Most singers who can read music will have learned in the course of learning a musical instrument. Piano is the most common, and of other instruments the higher sounding ones are often preferred for students, both because they are cheaper and because there is more solo music written for them. Thus most of these singers will have some familiarity with the treble clef. On the other hand tenor clef will be familiar to relatively few singers - those who have studied cello, trombone or bassoon well past beginning level, and those who have made a point of learning to read tenor clef.
Singers reading music will often need to read from a grand staff. A separate vocal staff is not always provided; some songs are written as piano music on a grand staff, with the singer being expected to pick it out from the rest of the piano part, the words being placed between the treble and bass staves. Hymns and similar vocal works are also written using a grand staff, as this allows the four vocal parts to be written on two staves.
Singers who do not read music need to memorise their parts. This is normally done by repeated practice with the assistance of a pianist or an organist, who reads grand staff music.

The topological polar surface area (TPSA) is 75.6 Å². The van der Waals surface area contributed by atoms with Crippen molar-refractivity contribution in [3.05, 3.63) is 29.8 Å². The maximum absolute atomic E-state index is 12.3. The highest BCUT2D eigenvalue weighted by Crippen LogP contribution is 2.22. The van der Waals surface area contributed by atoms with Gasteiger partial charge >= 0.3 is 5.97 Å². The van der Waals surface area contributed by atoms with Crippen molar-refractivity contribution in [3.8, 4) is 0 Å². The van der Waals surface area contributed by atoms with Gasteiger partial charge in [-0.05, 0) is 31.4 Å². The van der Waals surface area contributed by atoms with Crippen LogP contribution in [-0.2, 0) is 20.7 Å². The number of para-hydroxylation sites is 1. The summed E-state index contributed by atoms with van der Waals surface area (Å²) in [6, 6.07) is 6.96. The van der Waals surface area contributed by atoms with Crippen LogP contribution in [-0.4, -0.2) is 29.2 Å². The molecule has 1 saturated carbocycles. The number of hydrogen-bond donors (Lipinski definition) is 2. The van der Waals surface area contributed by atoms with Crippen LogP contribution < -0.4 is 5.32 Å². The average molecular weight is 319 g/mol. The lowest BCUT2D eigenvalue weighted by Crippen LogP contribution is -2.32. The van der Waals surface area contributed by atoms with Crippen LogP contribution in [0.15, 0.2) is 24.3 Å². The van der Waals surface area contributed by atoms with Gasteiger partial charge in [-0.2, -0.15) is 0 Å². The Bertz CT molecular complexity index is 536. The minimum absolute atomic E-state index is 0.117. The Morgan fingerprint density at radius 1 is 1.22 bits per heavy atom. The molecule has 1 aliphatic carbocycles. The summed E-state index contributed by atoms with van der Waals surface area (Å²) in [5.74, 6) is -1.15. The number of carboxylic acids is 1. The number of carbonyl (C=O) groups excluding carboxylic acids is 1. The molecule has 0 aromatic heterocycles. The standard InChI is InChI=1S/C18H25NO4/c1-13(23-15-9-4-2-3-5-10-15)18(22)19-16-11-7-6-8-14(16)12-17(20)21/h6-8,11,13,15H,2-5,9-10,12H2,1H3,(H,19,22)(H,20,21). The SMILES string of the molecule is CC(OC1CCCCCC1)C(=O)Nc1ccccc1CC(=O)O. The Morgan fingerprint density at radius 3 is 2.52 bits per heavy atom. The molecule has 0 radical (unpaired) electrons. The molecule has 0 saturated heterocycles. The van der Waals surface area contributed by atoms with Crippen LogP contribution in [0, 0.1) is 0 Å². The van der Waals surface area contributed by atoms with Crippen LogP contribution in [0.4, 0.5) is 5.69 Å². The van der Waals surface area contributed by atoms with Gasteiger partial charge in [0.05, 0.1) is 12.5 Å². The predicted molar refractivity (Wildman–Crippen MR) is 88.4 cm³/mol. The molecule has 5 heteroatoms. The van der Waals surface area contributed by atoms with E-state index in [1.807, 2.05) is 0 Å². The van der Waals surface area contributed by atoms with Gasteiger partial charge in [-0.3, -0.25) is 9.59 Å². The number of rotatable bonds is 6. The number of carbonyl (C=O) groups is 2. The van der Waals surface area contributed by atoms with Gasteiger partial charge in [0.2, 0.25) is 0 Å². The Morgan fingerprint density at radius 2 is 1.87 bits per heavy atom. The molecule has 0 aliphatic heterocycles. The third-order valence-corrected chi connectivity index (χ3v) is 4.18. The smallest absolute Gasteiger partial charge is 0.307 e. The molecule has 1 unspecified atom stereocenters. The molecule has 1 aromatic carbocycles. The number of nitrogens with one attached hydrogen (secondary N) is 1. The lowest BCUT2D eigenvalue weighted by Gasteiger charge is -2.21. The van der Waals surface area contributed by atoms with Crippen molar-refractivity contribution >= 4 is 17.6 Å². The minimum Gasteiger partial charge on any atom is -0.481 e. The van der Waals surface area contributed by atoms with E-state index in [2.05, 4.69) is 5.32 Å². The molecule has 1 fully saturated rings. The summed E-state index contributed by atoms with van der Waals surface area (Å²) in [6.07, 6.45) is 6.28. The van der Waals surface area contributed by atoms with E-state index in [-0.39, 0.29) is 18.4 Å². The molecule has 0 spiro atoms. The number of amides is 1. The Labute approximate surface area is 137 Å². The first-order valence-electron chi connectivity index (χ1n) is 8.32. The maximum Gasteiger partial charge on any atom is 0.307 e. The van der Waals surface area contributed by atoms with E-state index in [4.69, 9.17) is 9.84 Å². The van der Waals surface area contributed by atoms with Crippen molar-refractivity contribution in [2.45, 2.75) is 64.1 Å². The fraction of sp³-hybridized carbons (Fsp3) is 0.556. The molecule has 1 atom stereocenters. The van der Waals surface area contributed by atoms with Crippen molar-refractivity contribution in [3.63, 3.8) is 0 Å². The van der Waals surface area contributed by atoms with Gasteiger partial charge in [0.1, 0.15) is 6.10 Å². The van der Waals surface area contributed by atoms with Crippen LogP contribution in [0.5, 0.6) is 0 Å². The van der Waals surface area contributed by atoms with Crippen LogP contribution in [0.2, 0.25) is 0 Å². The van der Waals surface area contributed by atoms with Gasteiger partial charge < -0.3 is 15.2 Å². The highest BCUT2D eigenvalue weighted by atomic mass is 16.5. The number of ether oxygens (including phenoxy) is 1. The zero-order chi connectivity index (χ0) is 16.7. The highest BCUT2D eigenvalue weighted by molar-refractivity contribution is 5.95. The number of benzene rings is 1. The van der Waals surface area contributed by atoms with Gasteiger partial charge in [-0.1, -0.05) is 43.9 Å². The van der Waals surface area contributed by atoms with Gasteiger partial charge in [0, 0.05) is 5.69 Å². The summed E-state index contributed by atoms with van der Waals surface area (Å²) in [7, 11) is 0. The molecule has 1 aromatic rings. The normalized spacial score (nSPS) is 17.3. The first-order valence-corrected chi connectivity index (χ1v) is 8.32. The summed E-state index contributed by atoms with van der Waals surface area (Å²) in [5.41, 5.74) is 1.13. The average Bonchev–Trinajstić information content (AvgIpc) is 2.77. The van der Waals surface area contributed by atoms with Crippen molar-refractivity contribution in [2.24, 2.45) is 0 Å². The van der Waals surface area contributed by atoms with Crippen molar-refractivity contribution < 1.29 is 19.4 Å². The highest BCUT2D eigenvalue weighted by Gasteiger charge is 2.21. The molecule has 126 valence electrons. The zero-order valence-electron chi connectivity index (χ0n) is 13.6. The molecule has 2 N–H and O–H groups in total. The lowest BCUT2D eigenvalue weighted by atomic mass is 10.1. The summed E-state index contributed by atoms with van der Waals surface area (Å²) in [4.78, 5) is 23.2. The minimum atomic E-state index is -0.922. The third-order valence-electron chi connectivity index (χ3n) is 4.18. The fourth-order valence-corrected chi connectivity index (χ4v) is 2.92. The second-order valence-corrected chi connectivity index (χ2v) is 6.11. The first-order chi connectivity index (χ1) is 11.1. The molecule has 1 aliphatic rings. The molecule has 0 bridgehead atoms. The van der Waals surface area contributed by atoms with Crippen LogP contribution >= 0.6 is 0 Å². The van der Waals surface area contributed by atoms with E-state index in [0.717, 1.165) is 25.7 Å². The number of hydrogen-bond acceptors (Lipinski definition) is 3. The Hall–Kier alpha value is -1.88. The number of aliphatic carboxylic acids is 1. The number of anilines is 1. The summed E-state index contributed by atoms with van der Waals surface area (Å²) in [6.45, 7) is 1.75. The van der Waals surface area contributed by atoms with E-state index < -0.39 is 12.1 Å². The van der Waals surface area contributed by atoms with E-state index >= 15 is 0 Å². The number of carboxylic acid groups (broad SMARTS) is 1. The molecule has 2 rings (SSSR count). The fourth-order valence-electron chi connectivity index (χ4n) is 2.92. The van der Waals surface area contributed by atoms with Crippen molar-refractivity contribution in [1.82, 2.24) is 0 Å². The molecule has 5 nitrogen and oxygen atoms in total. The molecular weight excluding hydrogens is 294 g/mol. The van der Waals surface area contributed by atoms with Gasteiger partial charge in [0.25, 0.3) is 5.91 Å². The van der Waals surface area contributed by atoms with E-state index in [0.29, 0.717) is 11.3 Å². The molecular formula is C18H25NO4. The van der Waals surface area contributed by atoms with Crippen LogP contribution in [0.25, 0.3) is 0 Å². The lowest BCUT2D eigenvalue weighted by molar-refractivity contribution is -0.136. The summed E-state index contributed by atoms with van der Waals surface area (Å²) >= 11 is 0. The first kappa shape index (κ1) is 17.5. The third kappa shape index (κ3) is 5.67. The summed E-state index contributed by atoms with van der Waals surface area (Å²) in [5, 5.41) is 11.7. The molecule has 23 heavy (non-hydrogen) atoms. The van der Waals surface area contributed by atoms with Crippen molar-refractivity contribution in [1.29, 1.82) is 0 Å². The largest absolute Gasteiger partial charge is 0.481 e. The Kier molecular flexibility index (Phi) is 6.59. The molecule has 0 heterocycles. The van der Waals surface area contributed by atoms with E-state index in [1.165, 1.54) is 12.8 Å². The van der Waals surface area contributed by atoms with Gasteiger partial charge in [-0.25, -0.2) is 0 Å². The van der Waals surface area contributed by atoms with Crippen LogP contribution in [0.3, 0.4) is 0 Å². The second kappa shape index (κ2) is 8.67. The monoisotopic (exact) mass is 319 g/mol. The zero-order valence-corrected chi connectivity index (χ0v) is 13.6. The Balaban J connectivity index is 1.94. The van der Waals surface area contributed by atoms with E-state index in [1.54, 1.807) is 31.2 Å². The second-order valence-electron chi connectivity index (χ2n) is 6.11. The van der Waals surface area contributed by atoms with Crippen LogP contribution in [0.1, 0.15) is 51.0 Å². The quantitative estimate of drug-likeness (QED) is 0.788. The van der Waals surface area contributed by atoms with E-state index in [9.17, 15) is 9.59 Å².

Many songs are often sung by several different types of voice. With ranges roughly an octave apart, tenors and sopranos can share a lot of sheet music if the tenors read treble clef and sing it an octave lower.
To have access to all the above music a tenor needs to be able to access treble and bass clefs.
Note that the octave-transposed treble clef covers the notes D3 to G4 without ledger lines, while the tenor clef covers the range C3 to F4 without ledger lines. Either clef fits the tenor range well; there is little inherent difference in readability.
Tenor clef music may be useful in choral music written on separate staves and in music that is specifically for tenor. However, as noted above, knowledge of tenor clef is somewhat restricted. More tenors and more accompanists can read treble clef than can read tenor clef. As there are no particular advantages in using tenor clef, but there are significant advantages in using octave-transposed treble clef, the latter is now almost universally used.
Note that this discussion does not apply to instruments such as the cello, whose players must read bass, tenor, and (untransposed) treble clefs.